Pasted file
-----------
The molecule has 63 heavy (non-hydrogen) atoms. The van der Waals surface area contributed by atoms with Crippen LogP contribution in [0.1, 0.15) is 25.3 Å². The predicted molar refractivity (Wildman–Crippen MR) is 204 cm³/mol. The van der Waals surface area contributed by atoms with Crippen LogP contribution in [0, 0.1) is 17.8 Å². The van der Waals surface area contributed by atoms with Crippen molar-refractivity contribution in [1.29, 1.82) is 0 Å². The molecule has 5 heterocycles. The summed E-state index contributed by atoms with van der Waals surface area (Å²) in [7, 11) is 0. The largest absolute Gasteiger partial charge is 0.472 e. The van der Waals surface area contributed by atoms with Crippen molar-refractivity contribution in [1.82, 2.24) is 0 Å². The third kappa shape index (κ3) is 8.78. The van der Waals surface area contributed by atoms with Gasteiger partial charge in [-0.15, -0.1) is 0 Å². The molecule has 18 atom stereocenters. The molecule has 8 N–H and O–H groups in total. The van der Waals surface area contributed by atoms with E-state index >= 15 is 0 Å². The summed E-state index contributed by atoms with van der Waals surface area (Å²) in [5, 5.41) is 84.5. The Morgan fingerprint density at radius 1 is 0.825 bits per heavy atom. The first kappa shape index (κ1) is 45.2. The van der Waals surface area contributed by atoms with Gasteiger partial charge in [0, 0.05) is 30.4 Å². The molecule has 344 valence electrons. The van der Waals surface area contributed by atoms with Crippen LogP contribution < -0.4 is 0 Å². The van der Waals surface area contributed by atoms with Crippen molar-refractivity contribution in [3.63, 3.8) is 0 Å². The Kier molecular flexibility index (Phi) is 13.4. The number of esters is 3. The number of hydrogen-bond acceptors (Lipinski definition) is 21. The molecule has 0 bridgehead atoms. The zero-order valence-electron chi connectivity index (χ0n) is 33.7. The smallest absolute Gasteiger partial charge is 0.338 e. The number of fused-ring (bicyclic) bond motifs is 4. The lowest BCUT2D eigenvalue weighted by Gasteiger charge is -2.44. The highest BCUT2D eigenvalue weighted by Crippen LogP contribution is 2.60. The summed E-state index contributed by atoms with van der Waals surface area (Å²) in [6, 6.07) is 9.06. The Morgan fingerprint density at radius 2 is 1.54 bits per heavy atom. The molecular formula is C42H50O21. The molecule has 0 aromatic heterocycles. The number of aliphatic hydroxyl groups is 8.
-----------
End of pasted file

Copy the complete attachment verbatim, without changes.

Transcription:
The molecule has 63 heavy (non-hydrogen) atoms. The van der Waals surface area contributed by atoms with Crippen LogP contribution in [0.1, 0.15) is 25.3 Å². The predicted molar refractivity (Wildman–Crippen MR) is 204 cm³/mol. The van der Waals surface area contributed by atoms with Crippen LogP contribution in [0, 0.1) is 17.8 Å². The van der Waals surface area contributed by atoms with Crippen molar-refractivity contribution in [1.29, 1.82) is 0 Å². The molecule has 5 heterocycles. The summed E-state index contributed by atoms with van der Waals surface area (Å²) in [7, 11) is 0. The largest absolute Gasteiger partial charge is 0.472 e. The van der Waals surface area contributed by atoms with Crippen molar-refractivity contribution in [1.82, 2.24) is 0 Å². The third kappa shape index (κ3) is 8.78. The van der Waals surface area contributed by atoms with Gasteiger partial charge in [-0.15, -0.1) is 0 Å². The molecule has 18 atom stereocenters. The molecule has 8 N–H and O–H groups in total. The van der Waals surface area contributed by atoms with E-state index >= 15 is 0 Å². The summed E-state index contributed by atoms with van der Waals surface area (Å²) in [5, 5.41) is 84.5. The Morgan fingerprint density at radius 1 is 0.825 bits per heavy atom. The first kappa shape index (κ1) is 45.2. The van der Waals surface area contributed by atoms with Gasteiger partial charge in [0, 0.05) is 30.4 Å². The molecule has 344 valence electrons. The van der Waals surface area contributed by atoms with Crippen LogP contribution < -0.4 is 0 Å². The van der Waals surface area contributed by atoms with Crippen molar-refractivity contribution in [3.63, 3.8) is 0 Å². The Kier molecular flexibility index (Phi) is 13.4. The number of esters is 3. The number of hydrogen-bond acceptors (Lipinski definition) is 21. The molecule has 0 bridgehead atoms. The zero-order valence-electron chi connectivity index (χ0n) is 33.7. The smallest absolute Gasteiger partial charge is 0.338 e. The number of fused-ring (bicyclic) bond motifs is 4. The lowest BCUT2D eigenvalue weighted by Gasteiger charge is -2.44. The highest BCUT2D eigenvalue weighted by Crippen LogP contribution is 2.60. The summed E-state index contributed by atoms with van der Waals surface area (Å²) in [6, 6.07) is 9.06. The Morgan fingerprint density at radius 2 is 1.54 bits per heavy atom. The molecular formula is C42H50O21. The molecule has 0 aromatic heterocycles. The number of aliphatic hydroxyl groups is 8.